I just found this article, Why Cars Don’t Get 50mpg, and I love it because it finally answered a lot of questions I have had for a long time about vehicles and gas mileage.

When I moved from California in ’99, I was moving from a very progressive, college town (Davis) with lots of bike paths, good public transportation, and easily rollerblade-able streets and sidewalks. Very few people had trucks (no need), and most drove small cars. Even in Salinas, the only ones who really had large trucks were farmers and ranchers. My brother had a Chevy S10, and my dad had a small Toyota pickup for a while before he started upgrading to Silverados.

So when I moved to New Mexico, I was shocked at the size of everyone’s vehicles. Next to Texas and Wyoming, I’m sure New Mexico could be dubbed “The Land of Big-Ass Trucks and SUVs.” There are a lot of unpaved back roads that a good portion of people live on, and it does snow in the winter, so I kind of understand it. But still. Not so many people “need” these vehicles as much as they “want” the vehicles as status symbols. Brent’s Saab 93 and my 1998 Chevy Prizm were out of place.

Brent has since moved on to a 2004 Toyota Tacoma 4WD (the smaller body style) which gets about 23 mpg on a good day. I still have my Prizm, and I reliably get 36 mpg. Our daily commute takes us 44 miles each way, with an up-down-up elevation change from 7200 ft to 5800 ft to 7300 ft. It is literally uphill both ways. Also, the lack of oxygen at this elevation slows my car down (it runs like a dream on AZ highways) and makes me use more gas. In the summer, we take my car to work, and in the winter (mostly when it snows) we take the truck. So we often think about what I would get to replace my car when it starts to show its age.

My problem with the cars on the market right now is that the gas mileage all sucks. Why would I trade my paid-off, 36 mpg commuter for, say, a Toyota Prius that only gets 48 mpg City (lower on Highway because the electric motor doesn’t kick in once it’s over a certain rpm)? Plus, I’m a total chicken when it comes to driving in snow (and around here, all the cars “grow” when it snows, so crappy roads + ginormous trucks all around me = Me stressed out), so I would prefer to replace it with a 4WD/AWD. Something like a Toyota Matrix AWD would be perfect for me — but not at 26mpg. Nothing is quite good enough to convince me to sell my car and take on a car payment again.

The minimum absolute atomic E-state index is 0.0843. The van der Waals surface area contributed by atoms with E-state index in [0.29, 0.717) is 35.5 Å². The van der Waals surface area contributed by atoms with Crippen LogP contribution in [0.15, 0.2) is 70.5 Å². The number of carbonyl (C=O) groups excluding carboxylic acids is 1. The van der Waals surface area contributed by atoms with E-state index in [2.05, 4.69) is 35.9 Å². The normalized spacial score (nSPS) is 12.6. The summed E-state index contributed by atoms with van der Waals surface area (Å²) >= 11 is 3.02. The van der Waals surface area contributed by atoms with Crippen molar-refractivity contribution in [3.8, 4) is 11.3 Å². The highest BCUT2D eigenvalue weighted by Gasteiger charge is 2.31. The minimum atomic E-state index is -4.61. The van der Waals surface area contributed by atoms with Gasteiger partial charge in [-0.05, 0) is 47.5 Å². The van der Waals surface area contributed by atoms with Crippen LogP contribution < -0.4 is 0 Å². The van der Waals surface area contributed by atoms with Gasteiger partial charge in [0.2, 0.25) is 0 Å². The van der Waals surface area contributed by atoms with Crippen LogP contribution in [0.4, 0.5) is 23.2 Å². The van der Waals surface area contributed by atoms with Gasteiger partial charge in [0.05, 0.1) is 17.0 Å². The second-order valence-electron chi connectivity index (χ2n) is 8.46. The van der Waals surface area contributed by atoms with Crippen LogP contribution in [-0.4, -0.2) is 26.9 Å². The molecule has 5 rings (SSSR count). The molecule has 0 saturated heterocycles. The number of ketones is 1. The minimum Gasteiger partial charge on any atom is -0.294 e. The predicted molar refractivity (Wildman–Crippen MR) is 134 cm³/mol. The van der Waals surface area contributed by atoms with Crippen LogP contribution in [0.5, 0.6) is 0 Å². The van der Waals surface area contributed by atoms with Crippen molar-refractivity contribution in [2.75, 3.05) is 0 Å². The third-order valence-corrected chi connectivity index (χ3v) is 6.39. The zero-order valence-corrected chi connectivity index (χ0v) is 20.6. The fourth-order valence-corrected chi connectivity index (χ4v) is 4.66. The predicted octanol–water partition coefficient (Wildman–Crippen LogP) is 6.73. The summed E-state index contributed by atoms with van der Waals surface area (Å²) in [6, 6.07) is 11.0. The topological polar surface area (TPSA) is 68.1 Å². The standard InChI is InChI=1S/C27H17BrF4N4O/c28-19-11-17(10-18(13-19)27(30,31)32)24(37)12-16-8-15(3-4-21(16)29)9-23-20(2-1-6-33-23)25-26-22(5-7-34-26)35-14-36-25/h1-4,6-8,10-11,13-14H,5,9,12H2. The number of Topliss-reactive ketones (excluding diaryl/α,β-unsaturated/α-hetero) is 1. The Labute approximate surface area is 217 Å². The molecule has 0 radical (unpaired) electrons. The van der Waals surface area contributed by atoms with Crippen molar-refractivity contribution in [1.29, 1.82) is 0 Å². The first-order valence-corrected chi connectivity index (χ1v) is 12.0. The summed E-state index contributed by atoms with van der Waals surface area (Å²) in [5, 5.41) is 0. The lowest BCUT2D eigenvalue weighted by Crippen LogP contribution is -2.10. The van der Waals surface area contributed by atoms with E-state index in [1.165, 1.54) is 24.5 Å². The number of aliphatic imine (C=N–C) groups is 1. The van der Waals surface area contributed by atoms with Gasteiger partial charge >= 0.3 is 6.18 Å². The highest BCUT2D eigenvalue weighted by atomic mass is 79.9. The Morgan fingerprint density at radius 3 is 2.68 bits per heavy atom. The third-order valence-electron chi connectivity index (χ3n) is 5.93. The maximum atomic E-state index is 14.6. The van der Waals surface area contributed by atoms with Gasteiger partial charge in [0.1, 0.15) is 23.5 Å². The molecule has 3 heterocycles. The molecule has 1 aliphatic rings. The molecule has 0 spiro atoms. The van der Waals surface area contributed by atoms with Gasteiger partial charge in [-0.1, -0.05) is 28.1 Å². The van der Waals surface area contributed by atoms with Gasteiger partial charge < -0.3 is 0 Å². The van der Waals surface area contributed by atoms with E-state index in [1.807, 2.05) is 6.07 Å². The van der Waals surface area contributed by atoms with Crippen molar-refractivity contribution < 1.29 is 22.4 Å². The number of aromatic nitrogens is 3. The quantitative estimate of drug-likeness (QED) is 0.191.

Then the argument starts.

Me: Why can’t car makers just build a car that gets 50mpg, is safe, is AWD, and has enough room for a 5-gallon tree?

The Engineer: Because the car would be too heavy.

Me: You engineers are lazy and overpaid. Just figure it out!

The Engineer: The laws of physics only allow for certain things, so the heavier the car, the more power it needs, the more energy it needs to make the power, etc. And safety features and AWD are heavy components. At some point you start hitting diminishing returns.

Me: That’s total crap. They send people up into space, but they can’t figure out how to make a commuter vehicle with everything I want with low mpg and a reasonable price tag.

The Engineer: Yeah. And one space shuttle mission costs over a billion dollars.

…. And so on. So, I refuse to buy a new car until (A) I get everything I want, or (B) my car gets totalled and I’m forced to buy another (probably a Prius). In the meantime, I have decided to spend the cash to get the engine rebuilt if it comes to that, instead of buying a new car that will not ever be quite what I want.

Update, 10 minutes later:

I found this article on “the car of the future.” The cosmos and I must be temporarily in sync. Thought I’d pass it along, too.